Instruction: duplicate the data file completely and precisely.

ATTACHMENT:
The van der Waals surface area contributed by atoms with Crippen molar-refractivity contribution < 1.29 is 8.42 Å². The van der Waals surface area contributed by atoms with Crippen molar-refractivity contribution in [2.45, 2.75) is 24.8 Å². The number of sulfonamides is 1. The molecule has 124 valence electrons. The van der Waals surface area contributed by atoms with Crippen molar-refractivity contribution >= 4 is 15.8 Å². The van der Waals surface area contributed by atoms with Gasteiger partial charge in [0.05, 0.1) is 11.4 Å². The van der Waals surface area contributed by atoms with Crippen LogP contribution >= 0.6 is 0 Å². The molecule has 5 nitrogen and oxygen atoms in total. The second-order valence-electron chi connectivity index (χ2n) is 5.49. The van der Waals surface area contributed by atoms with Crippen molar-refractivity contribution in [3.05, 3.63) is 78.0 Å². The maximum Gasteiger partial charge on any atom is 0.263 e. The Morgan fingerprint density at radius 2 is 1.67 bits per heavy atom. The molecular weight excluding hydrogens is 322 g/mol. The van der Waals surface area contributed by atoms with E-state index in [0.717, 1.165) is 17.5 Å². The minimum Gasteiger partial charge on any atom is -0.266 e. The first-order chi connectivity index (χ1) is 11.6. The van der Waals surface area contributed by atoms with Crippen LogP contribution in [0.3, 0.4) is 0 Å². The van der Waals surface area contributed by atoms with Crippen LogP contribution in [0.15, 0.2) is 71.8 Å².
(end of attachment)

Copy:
The van der Waals surface area contributed by atoms with Crippen molar-refractivity contribution < 1.29 is 8.42 Å². The van der Waals surface area contributed by atoms with Crippen molar-refractivity contribution in [2.45, 2.75) is 24.8 Å². The number of sulfonamides is 1. The molecule has 124 valence electrons. The van der Waals surface area contributed by atoms with Crippen molar-refractivity contribution >= 4 is 15.8 Å². The van der Waals surface area contributed by atoms with Gasteiger partial charge in [0.05, 0.1) is 11.4 Å². The van der Waals surface area contributed by atoms with Crippen LogP contribution >= 0.6 is 0 Å². The molecule has 5 nitrogen and oxygen atoms in total. The second-order valence-electron chi connectivity index (χ2n) is 5.49. The van der Waals surface area contributed by atoms with Crippen molar-refractivity contribution in [3.05, 3.63) is 78.0 Å². The maximum Gasteiger partial charge on any atom is 0.263 e. The Morgan fingerprint density at radius 2 is 1.67 bits per heavy atom. The molecular weight excluding hydrogens is 322 g/mol. The van der Waals surface area contributed by atoms with E-state index in [0.717, 1.165) is 17.5 Å². The minimum Gasteiger partial charge on any atom is -0.266 e. The first-order chi connectivity index (χ1) is 11.6. The van der Waals surface area contributed by atoms with Crippen LogP contribution in [0.3, 0.4) is 0 Å². The van der Waals surface area contributed by atoms with Crippen LogP contribution in [0.15, 0.2) is 71.8 Å².